Glencore, the Switzerland-based commodities trader, is even more bullish as it expects Indian imports of thermal, metallurgical and coking coal to rise from a total of180 million tons next year to 300 million tons by 2020, to possibly overtake China as the world’s biggest buyer of the fuel.
Analysts believe India’s appetite for coal will remain strong as global prices are likely to languish for some years on account of weaker demand in other parts of the world. China, the world’s leading coal importer and consumer, is planning to reduce its dependency on the fuel in favour of natural gas to fight climate change and pollution.
Helped by the plunge in world coal prices, India boosted its import of the fuel by nearly 18.5% to more than 110 million tons in the first half of the current 2014 financial year compared with the same period last year, accoding to an analysis by MoneyControl.
(EnergyAsia, November 7 2014, Friday) — One of the world’s largest bitumen terminals with the capacity to store 74,000 tonnes of the petroleum product for paving roads officially started up in Malaysia’s Johor state this week. Puma Energy, a Singapore-based global integrated midstream and downstream energy company, said it held an opening ceremony for the…
(EnergyAsia, November 6 2014, Thursday) — Crude’s relentless drive to test new lows was briefly interrupted on the overnight New York markets by unconfirmed fears of a terror attack in Saudi Arabia and a smaller-than-expected buildup in US crude stocks. US WTI touched a low of US$76.46 a barrel while North Sea slumped to US$81.63…
(EnergyAsia, November 5 2014, Wednesday) — As part of its reform programme to solve India’s domestic energy crisis, the six-month-old government to Prime Minister Narendra Modi is planning to speed up
the development of 90 state-owned coal mines as well as auction off more than 70 others that it recently reclaimed from private companies.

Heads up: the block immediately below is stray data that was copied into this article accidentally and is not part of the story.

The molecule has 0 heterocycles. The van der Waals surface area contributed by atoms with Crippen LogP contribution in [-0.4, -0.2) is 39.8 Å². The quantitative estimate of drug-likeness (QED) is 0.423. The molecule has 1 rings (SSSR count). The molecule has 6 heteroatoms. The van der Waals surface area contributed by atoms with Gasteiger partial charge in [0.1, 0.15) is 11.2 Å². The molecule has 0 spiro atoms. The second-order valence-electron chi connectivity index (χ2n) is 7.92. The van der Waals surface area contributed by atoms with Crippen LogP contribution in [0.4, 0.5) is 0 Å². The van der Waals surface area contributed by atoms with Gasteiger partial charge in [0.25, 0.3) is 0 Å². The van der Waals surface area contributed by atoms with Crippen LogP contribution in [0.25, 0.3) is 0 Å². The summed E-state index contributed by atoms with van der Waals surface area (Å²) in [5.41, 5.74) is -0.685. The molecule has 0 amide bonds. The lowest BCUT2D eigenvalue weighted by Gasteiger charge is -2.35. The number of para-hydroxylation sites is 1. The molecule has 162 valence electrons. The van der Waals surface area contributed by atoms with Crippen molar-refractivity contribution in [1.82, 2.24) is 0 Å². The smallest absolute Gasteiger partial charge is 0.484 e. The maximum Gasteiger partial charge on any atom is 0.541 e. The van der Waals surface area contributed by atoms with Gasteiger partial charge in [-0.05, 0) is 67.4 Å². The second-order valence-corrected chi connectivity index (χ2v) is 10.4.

The coal ministry appears to be gaining the upper hand against the powerful Coal India Limited, which accounts for 80% of the country’s domestic coal production, with its order to the state firm to immediately develop 90 of its 150 mines. The ministry is also planning to start auctioning off 72 coal blocks that have sat idle for the last two decades and are now ready to be developed after the Supreme Court revoked the licences of the private firms to mine the deposits.
India badly needs to exploit its domestic coal reserves, the world’s fifth largest according to BP, to supply its mostly coal-fired power plants that have often operated well below capacity due largely to the unreliable supply of feedstock.
The ministry has identified the 90 mines, which have a combined annual production capacity of more than 400 million tonnes, as ready for development, implying that CIL has failed in its supply role. CIL’s coal output of 462 million tonnes last year fell short of target by 20 million tonnes.
As a result, Indian power companies have been forced to import coal from other countries at high cost. India’s coal imports are on course to reach a record of more than 200 million tonnes this year after rising from 145 million tonnes in 2012 to 171 million tonnes last year.
The government is also preparing to open up the country’s inefficient coal sector to foreign investment, breaking decades of protectionism and incurring the wrath of powerful businesses and unions who see a common threat from any inflow of expertise and capital from abroad. The unions representing India’s coal workers, with the tacit support of business groups, are planning a national strike on November 24 unless the government repeals its ordinance passed on October 21 to open the coal sector to foreign investment.
(EnergyAsia, November 4 2014, Tuesday) — Malaysia’s state-owned energy firm Petronas has signed an agreement with a subsidiary of Singapore’s Keppel Corp for the annual supply of one million tonnes of liquefied natural gas (LNG) for 10 years. The Singapore firm said Keppel Infrastructure Holdings Pte Ltd (Keppel Infrastructure) signed the heads of agreement through…
(EnergyAsia, November 3 2014, Monday) — Singapore, the world’s largest port for supplying shipping fuels, plans to add cleaner-burning liquefied natural gas (LNG) to the list by 2020, said its transport minister. Speaking at an industry event, Lui Tuck Yew said Singapore might even offer LNG as a bunkering fuel before that as it plans…